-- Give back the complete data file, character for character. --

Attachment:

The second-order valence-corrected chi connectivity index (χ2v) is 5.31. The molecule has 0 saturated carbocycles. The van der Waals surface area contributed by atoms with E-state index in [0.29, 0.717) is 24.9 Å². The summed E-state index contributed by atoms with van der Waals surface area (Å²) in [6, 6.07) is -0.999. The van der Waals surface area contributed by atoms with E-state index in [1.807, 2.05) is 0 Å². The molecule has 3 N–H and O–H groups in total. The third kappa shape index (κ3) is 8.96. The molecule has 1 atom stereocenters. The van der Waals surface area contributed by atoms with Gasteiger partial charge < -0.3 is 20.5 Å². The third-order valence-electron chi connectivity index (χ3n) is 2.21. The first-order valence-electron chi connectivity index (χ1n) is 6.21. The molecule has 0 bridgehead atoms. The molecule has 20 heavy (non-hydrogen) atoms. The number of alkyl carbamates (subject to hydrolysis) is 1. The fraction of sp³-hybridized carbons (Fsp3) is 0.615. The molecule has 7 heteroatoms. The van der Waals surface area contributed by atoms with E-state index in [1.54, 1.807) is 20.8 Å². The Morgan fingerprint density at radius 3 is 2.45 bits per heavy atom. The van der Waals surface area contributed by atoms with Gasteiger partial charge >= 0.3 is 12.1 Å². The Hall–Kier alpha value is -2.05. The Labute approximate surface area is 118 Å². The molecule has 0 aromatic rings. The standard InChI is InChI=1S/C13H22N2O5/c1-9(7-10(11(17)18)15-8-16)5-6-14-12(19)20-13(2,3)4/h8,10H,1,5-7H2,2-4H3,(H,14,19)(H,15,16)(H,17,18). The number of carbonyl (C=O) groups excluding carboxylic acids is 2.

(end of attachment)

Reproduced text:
The second-order valence-corrected chi connectivity index (χ2v) is 5.31. The molecule has 0 saturated carbocycles. The van der Waals surface area contributed by atoms with E-state index in [0.29, 0.717) is 24.9 Å². The summed E-state index contributed by atoms with van der Waals surface area (Å²) in [6, 6.07) is -0.999. The van der Waals surface area contributed by atoms with E-state index in [1.807, 2.05) is 0 Å². The molecule has 3 N–H and O–H groups in total. The third kappa shape index (κ3) is 8.96. The molecule has 1 atom stereocenters. The van der Waals surface area contributed by atoms with Gasteiger partial charge < -0.3 is 20.5 Å². The third-order valence-electron chi connectivity index (χ3n) is 2.21. The first-order valence-electron chi connectivity index (χ1n) is 6.21. The molecule has 0 bridgehead atoms. The molecule has 20 heavy (non-hydrogen) atoms. The number of alkyl carbamates (subject to hydrolysis) is 1. The fraction of sp³-hybridized carbons (Fsp3) is 0.615. The molecule has 7 heteroatoms. The van der Waals surface area contributed by atoms with E-state index in [1.54, 1.807) is 20.8 Å². The Morgan fingerprint density at radius 3 is 2.45 bits per heavy atom. The van der Waals surface area contributed by atoms with Gasteiger partial charge >= 0.3 is 12.1 Å². The Hall–Kier alpha value is -2.05. The Labute approximate surface area is 118 Å². The molecule has 0 aromatic rings. The standard InChI is InChI=1S/C13H22N2O5/c1-9(7-10(11(17)18)15-8-16)5-6-14-12(19)20-13(2,3)4/h8,10H,1,5-7H2,2-4H3,(H,14,19)(H,15,16)(H,17,18). The number of carbonyl (C=O) groups excluding carboxylic acids is 2.